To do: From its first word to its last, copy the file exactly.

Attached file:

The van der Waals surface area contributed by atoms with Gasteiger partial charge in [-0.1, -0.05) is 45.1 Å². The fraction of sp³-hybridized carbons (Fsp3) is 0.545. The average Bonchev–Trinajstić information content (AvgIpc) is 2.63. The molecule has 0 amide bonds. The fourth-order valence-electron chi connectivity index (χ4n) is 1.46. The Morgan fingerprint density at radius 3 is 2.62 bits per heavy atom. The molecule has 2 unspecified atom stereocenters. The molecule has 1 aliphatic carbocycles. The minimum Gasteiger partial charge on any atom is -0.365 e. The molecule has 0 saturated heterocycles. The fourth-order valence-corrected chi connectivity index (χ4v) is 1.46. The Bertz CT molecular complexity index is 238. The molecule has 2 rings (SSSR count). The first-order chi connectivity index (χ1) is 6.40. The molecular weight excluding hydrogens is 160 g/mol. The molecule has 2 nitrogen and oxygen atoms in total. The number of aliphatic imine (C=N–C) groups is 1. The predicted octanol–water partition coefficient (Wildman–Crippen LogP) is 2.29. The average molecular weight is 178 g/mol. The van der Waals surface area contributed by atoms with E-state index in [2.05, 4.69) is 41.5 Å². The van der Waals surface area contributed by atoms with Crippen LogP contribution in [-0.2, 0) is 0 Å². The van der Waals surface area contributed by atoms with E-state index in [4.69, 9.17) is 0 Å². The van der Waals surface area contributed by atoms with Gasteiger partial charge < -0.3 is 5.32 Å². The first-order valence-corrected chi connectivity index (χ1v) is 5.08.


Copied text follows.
The van der Waals surface area contributed by atoms with Gasteiger partial charge in [-0.1, -0.05) is 45.1 Å². The fraction of sp³-hybridized carbons (Fsp3) is 0.545. The average Bonchev–Trinajstić information content (AvgIpc) is 2.63. The molecule has 0 amide bonds. The fourth-order valence-electron chi connectivity index (χ4n) is 1.46. The Morgan fingerprint density at radius 3 is 2.62 bits per heavy atom. The molecule has 2 unspecified atom stereocenters. The molecule has 1 aliphatic carbocycles. The minimum Gasteiger partial charge on any atom is -0.365 e. The molecule has 0 saturated heterocycles. The fourth-order valence-corrected chi connectivity index (χ4v) is 1.46. The Bertz CT molecular complexity index is 238. The molecule has 2 rings (SSSR count). The first-order chi connectivity index (χ1) is 6.40. The molecular weight excluding hydrogens is 160 g/mol. The molecule has 2 nitrogen and oxygen atoms in total. The number of aliphatic imine (C=N–C) groups is 1. The predicted octanol–water partition coefficient (Wildman–Crippen LogP) is 2.29. The average molecular weight is 178 g/mol. The van der Waals surface area contributed by atoms with E-state index in [2.05, 4.69) is 41.5 Å². The van der Waals surface area contributed by atoms with Crippen LogP contribution in [-0.2, 0) is 0 Å². The van der Waals surface area contributed by atoms with E-state index in [4.69, 9.17) is 0 Å². The van der Waals surface area contributed by atoms with Gasteiger partial charge < -0.3 is 5.32 Å². The first-order valence-corrected chi connectivity index (χ1v) is 5.08.